Then I walked into the store. Busy, but not insane. No crazy people fighting. Walked over to the video game section. There were a ton of PS3s there. But they were the not-on-sale $299 500 GB version. Not what I wanted. Checked the next aisle over. Some other models, priced at $269, including some of the leftover 160 GB models from the previous generation. Not looking so good now.

Then, I turned around... and in the middle of the floor:

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Ka-ching! More than 20 of 'em left! I don't know how tall the stack was earlier in the day, but I only needed one (a couple of other people snagged one while I was there, so I would guess they were selling pretty well). I also picked up the PS3 Blu-ray remote while I was there - after price-checking it against Amazon, naturally. Surprise! Best Buy was the same price. I guess you can teach an old dog new tricks.

Black Friday shopping hint #2: Shop for obsolete technology. It felt a little bit like buying a Dreamcast on closeout after Sega announced they had killed the console, but they were sure easy to find.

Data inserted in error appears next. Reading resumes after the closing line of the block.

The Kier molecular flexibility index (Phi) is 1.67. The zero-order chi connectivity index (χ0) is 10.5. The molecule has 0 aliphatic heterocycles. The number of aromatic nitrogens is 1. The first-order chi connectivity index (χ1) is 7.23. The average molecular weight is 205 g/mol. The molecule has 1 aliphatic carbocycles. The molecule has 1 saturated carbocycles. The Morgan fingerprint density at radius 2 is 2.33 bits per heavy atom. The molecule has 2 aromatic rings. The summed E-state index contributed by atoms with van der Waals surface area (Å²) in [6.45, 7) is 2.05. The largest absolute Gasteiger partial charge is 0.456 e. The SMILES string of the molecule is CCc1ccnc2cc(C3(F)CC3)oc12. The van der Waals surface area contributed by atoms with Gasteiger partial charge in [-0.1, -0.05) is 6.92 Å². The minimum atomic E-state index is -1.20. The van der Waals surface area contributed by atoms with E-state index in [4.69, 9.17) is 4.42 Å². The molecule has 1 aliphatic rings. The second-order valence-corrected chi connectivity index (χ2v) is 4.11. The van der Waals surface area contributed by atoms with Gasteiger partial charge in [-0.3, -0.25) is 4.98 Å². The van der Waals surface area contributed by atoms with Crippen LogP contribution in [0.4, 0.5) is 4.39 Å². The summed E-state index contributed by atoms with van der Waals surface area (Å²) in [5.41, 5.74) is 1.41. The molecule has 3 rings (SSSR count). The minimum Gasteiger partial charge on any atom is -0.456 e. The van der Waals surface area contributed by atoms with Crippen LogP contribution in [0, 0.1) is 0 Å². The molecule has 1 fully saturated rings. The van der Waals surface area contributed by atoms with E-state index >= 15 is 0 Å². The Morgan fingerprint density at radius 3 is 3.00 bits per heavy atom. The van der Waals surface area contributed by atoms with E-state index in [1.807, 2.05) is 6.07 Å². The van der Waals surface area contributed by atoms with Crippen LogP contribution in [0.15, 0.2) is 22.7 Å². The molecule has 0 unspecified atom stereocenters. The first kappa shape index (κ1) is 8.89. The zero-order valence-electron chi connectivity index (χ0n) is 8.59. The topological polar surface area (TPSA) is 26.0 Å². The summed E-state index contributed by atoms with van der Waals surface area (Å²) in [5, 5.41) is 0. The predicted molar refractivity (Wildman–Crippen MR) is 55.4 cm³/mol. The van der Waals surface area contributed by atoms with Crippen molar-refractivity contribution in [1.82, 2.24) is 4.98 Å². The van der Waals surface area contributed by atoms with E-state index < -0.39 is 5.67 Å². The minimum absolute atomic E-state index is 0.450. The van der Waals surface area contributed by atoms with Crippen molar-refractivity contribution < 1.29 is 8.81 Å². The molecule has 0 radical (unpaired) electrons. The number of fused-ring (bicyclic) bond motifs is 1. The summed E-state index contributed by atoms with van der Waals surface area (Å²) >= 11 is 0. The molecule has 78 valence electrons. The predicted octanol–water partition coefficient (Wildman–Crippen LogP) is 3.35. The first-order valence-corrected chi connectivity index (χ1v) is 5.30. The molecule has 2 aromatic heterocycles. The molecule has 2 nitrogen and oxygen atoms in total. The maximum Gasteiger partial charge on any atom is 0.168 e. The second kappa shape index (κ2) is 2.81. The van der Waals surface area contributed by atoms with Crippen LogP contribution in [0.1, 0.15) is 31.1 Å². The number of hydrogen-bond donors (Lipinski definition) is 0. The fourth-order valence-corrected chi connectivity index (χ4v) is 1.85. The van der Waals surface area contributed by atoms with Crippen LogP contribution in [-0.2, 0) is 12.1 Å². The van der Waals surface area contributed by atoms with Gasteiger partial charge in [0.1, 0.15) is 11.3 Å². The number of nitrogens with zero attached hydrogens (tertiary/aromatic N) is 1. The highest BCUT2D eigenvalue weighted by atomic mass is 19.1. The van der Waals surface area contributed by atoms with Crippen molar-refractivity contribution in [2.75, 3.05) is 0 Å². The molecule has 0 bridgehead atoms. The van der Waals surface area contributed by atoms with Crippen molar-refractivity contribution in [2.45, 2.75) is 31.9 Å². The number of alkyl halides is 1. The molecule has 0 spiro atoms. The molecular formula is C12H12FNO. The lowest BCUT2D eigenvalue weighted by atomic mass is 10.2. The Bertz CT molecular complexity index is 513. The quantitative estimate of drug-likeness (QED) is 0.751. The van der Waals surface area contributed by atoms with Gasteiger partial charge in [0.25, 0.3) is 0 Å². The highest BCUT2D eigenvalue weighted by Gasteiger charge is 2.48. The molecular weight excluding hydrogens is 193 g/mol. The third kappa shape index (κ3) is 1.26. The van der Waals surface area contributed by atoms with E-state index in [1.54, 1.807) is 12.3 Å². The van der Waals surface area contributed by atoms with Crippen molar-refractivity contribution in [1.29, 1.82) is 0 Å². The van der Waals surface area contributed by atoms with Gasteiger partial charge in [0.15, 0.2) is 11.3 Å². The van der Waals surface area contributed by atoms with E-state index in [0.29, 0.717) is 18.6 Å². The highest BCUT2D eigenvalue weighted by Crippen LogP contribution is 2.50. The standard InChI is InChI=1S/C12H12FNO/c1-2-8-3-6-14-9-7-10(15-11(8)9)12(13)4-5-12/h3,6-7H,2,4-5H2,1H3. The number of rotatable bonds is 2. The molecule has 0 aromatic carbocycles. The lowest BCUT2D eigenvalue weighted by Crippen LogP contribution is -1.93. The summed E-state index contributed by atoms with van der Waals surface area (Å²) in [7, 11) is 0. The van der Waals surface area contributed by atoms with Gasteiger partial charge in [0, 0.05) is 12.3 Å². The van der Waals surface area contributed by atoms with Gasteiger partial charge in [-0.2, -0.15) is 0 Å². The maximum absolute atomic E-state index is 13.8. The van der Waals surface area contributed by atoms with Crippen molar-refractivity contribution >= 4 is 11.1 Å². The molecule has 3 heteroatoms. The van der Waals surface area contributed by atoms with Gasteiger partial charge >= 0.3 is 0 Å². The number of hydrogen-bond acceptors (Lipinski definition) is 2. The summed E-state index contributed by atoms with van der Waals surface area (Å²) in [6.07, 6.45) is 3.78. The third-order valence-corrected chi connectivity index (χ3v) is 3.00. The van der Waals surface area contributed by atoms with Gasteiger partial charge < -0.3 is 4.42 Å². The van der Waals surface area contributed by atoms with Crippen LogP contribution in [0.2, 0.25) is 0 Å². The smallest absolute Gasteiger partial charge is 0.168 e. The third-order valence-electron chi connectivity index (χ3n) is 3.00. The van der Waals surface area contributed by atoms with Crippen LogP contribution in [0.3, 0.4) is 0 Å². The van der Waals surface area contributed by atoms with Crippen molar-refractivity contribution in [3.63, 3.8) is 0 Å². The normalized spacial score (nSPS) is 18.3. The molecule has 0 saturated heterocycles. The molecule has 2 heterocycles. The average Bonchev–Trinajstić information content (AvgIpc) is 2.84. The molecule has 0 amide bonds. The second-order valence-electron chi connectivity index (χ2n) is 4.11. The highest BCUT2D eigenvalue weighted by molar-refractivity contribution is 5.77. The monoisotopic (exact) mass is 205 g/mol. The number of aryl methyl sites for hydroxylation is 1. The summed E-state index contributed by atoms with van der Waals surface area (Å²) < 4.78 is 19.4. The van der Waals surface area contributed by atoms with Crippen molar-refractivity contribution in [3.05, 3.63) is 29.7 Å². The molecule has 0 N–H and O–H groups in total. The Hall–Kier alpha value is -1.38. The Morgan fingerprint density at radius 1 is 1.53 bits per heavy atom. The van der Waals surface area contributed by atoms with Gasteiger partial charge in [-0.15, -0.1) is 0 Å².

The checkout line took just a couple of minutes, and I was back home in under an hour.

Black Friday shopping hint #3: Shop late in the day, after all of the crazy people are gone. Sure, you limit your options, but deals can still be found, and your stress level will be a lot lower. The odds are you're going to miss out on "doorbusters" anyway, so just plan around it, and don't let your world come to an end if you can't find the deals you want.

And that is how you go shopping on Black Friday.

So I brought my first new console in years home, eager to fire it up.

And now, the obligatory unboxing shots:

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The bundle comes with a couple of games: Infamous and Uncharted, and their sequels. Never heard of 'em. Suppose I should look 'em up to see if they're any good.

And inside the box... another box!

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Actually, this is a pretty smart idea on Sony's part. Just put a thin cardboard sleeve over the standard box, and you can quickly and cheaply re-bundle the console.

You know... I don't feel like taking pictures of removing every single thing from the box. So let's cut to the chase: